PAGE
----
The games sound design is good. Each spell has a unique sound and the environments has sounds that support them. The NPC dialog is a nice touch and good quality. The music is a little less impressive. It didn’t really do much to support the drama when it took place. Overall, everything came together nicely to create a deep and rich game world.

Bippity Boppity Boom

The solo experience is solid. The story plays out nice and makes the game feel more complete. Best of all, it leaves room for more. The quality of The Unspoken makes it a great candidate for a game that develops a rich story over time. The multiplayer is still amazing and will give players ample content while waiting for the next chapter. It is a perfect way to introduce new classes as well.

The Acolytes story completes this already great game. For a free update to existing players, it’s icing on the cake. For new players, it makes the $19.99 price tag hard to pass up.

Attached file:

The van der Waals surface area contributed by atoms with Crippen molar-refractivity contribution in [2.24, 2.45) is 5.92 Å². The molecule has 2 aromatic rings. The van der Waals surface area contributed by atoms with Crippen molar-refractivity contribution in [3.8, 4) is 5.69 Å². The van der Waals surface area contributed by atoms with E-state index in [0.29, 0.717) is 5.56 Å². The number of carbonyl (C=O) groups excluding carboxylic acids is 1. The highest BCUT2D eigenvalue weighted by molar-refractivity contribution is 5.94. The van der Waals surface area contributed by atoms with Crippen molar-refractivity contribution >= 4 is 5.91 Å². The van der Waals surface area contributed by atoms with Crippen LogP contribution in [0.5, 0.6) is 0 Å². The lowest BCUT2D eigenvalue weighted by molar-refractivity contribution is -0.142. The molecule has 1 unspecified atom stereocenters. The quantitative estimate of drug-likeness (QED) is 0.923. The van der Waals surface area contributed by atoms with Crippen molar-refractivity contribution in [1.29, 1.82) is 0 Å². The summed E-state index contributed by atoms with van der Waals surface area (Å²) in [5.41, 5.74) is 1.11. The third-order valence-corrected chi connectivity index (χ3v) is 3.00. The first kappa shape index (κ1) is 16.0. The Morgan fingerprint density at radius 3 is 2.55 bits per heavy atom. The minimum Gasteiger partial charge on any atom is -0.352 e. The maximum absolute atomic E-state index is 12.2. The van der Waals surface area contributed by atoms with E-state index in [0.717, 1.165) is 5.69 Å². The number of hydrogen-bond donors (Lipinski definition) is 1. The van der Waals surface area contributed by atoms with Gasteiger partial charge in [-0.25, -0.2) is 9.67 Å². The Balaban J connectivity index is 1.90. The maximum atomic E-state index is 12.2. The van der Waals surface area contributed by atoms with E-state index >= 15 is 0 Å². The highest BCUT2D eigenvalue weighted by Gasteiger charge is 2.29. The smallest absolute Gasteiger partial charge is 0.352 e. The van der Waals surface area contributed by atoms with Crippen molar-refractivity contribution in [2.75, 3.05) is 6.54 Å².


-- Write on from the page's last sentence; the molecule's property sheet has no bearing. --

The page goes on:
Title: The Unspoken: Acolytes

Genre: Action/FPS

Publisher: Insomniac Games

Release Date: December 14, 2017

Gameplay: 10
Sound: 7
Graphics: 9
Concept: 10
Control: 9

The Goods

  • The story gives a much needed background to the already cool game.
  • The boss encounters are enjoyable and challenging on every difficulty level.
  • The monster variety is just enough to make combat challenging when your outnumbered.
  • The hidden content makes going back through the game even more fun. I love a good hunt.

The Bads

  • Teleportation to locations behind the player can result in lost tracking on front facing setups.
  • The music feels a little underwhelming compared to the drama that unfolds.
  • I can not find more bad things to say and it makes me look like a fanboy.

Average Score